On a fall trip to Delaware and eastern Pennsylvania, my son took us on a drive through the back roads of Lancaster County, Pennsylvania, also known as Amish country. It is a beautifully serene land, full of perfectly-kept farms, gently rolling hills, the occasional buggy, and covered bridges that capture the imagination. The bridge pictured here, Weaver’s Bridge, was built over the Conestoga River in 1878 and is still in use today. Cat’s Back Road was one of the more memorable roads we traveled.
January is a great month for all kinds of new goals; it’s a month famous for resolutions. One resolution that is no doubt on many genealogists’ to-do list is to get organized. This is often easier written down than done. Organization can be overwhelming and, if left unorganized for long, can seem an insurmountable task. But have no fear! There are many free apps to help you reach your organizational goals.
The Waldo Story: The Home of the Friendly Merchants by Ladene Morton
When you ask a Kansas City native where they live, their response is the name attached to their neighborhood or housing subdivision. Waldo is the neighborhood bounded by State Line Road to the west, 85th Street to the south, Troost Avenue to the east, and Gregory Boulevard to the north. It was named for one of its original residents, David Waldo, who ran freight on the Santa Fe Trail.
Sometimes we wonder, “can I change the world?" And the answer is yes. If you are passionate enough, one person can change an entire nation. Martin Luther King, Jr. was one of these passionate people. King was born in Atlanta, Georgia on January 15, 1929 as Michael King, Jr. to the parents of Michael King, Sr. and Alberta Williams. At fifteen, he entered college to begin his bachelor studies. By the time King was nineteen, he was an ordained minister with a sociology degree in hand.
I chose this book, Vintage Kansas City Stories, because it looked interesting, and I was right, it is! It’s a collection of news stories, ads, and jokes from the Kansas City Journal 1907-1909. I read with interest one particular story about a statue of Venus brought from Florence, Italy in 1907 that was supposed to be donated to the Kansas City School Board but they rejected it.
During November, we take time to salute our veterans. My father, Thomas, was a United States Marine during the Korean War era. After high school, he enlisted in the Marines, and during the time he was in basic training, the cease fire agreement was signed. Thankfully my father never saw combat, but he did spend 14 months in Korea as part of a peace keeping force. However, his older brother, Jack, who was serving in the Navy was part of combat missions in Korea.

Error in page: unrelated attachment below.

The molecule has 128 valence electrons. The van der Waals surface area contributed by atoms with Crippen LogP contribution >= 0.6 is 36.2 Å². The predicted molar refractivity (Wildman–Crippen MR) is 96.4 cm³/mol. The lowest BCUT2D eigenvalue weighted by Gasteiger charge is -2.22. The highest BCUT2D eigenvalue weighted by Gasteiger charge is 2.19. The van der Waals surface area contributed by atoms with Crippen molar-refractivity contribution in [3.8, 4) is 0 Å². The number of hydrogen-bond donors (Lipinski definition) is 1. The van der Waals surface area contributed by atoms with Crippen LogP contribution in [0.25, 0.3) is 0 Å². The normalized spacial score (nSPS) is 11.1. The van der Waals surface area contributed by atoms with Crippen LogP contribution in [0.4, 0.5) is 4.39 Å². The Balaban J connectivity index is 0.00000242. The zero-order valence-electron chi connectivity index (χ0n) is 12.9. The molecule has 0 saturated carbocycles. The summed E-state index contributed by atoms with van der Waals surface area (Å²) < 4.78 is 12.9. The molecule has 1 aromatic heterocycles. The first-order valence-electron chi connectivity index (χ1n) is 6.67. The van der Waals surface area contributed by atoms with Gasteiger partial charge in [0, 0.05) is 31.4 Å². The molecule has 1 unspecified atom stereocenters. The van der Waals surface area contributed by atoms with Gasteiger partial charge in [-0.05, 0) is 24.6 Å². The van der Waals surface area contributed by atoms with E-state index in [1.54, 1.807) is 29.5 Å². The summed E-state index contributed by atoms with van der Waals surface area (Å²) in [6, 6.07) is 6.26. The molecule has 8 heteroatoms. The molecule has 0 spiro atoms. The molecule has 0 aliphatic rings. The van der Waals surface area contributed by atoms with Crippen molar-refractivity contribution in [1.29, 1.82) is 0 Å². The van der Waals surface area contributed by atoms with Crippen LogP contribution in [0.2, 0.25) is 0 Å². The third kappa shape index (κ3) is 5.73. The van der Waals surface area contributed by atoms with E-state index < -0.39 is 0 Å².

School Teachers: This Is Why We Perform Background Checks
William Clarke Quantril was a Confederate raider, bushwhacker, guerilla leader, and...school teacher? William Quantril was born in 1837 in Ohio and was well educated to follow in his father’s footsteps to become a school teacher. After his father’s death, he became a teacher at the age of sixteen in 1853. However, he soon switched jobs to a lumberyard worker before he shot a man claiming self-defense. This foreshadowed his later life. He was soon released as there were no witnesses.
If you have ever been skeptical that you may not be able to learn about your ancestors from Central or Eastern Europe due to language barriers, border changes, countries’ name changes, or different spellings of names, then perhaps now you may be more optimistic.
Can we help you? Yes, of course we can. Loyal to our name--the Midwest Genealogy Center--we carry plenty of resources for the Midwestern genealogy enthusiasts. However, we have resources not only for the entire United States but for European research, as well.
3D Collections Are the Future of Experiencing Your Heritage
How would you like to take a walk along the streets your ancestors used to tread, examine tools and objects they used, and virtually experience every aspect of life in another century as realistically as possible? These experiences may be closer than you think!
Today 3D scanning and printing of artifacts is revealing a whole new world of applications. Soon it will be possible to obtain a digital download of an entire museum, a village, or a furnished room, complete with a guided tour.